Democracy in Indonesia has not weakened the national framework. Instead, it has strengthened that framework by allowing popular forces to enter the political mainstream.

The consolidation and now maturing of democracy have stabilized Indonesia in a way that authoritarianism and despotism hoped but were unable to achieve. Democracy is the primary source of Indonesia’s stability today.

Indonesia is rising because democracy and the economy are working together to create new paradigms of success. The results are seen in its sharper international profile and in the clearer profile of the organization that could not have existed without it: ASEAN.

What Indonesia requires at this juncture is recognition of its rise. And it is the United States that, more than any other nation, can give the recognition that matters.

Why is the US important: gloating references to the decline of American power and the coming demise of American influence were the daily staple of the Asian intelligentsia and media until recently.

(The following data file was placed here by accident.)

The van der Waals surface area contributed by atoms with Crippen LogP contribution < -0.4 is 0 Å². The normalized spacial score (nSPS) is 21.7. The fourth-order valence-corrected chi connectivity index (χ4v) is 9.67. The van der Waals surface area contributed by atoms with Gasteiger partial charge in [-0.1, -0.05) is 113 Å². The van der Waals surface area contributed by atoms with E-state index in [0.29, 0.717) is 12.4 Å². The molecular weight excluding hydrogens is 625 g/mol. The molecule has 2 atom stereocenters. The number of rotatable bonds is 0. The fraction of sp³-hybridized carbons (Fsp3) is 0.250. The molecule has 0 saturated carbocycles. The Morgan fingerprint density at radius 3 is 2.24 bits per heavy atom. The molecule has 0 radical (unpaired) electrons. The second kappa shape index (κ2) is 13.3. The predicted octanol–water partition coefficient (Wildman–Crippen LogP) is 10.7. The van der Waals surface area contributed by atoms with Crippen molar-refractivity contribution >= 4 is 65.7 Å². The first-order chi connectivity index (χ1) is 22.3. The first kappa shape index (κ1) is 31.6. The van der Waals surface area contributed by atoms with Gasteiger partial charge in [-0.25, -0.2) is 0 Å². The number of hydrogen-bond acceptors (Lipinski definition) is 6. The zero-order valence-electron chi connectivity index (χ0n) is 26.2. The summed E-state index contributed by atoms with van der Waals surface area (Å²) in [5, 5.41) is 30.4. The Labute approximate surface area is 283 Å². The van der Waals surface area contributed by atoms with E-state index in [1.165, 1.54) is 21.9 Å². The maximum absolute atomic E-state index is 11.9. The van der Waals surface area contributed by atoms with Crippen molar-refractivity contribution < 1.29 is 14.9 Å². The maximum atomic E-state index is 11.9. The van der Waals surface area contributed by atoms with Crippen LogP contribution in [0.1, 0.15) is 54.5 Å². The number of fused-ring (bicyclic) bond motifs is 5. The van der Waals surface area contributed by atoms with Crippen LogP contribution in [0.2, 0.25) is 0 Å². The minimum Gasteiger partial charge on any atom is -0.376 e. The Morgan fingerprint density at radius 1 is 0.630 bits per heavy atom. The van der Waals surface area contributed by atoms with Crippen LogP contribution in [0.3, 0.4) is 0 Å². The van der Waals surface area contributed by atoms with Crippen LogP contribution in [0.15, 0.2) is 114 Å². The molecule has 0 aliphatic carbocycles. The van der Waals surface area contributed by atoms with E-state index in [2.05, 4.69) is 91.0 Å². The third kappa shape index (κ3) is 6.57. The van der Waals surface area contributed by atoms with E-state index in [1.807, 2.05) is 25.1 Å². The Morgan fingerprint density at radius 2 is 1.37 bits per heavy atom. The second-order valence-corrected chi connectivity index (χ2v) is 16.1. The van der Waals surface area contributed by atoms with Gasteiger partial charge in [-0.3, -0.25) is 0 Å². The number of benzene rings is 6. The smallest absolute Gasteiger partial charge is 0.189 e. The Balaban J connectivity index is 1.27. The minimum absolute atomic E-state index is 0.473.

Ancient Asia — read China and India — was said to be rising again; parvenu America, not even two-and-a-half centuries old, was declared to be in a state of permanent decline after a period of imperial overstretch.

Then came the South China Sea dispute and the Asian mood soured considerably. ASEAN nations turned to Washington for help in facing what they saw as an increasingly assertive and intransigent Beijing. Ancient Asia receded against the lashing waves of the South China Sea and a modernizing Chinese navy.

What the ships, planes and troops of Uncle Sam might do in a very modern eventuality loomed large on the Asian horizon.

America’s economy is marked by innovativeness, resilience and relative freedom. American politics, for all its elitism, has not lost the smell of the earth, that is of earthy grassroots and face-to-face democracy.

American foreign policy, although marked by its high-handedness as the sole superpower, helps to sustain what order there is in global politics by providing many of the essential public goods of international life.

The horrors of Guantanamo Bay and Abu Ghraib notwithstanding, American soft power exercises an indelible influence on the international imagination because it emerges from a culture of open-ended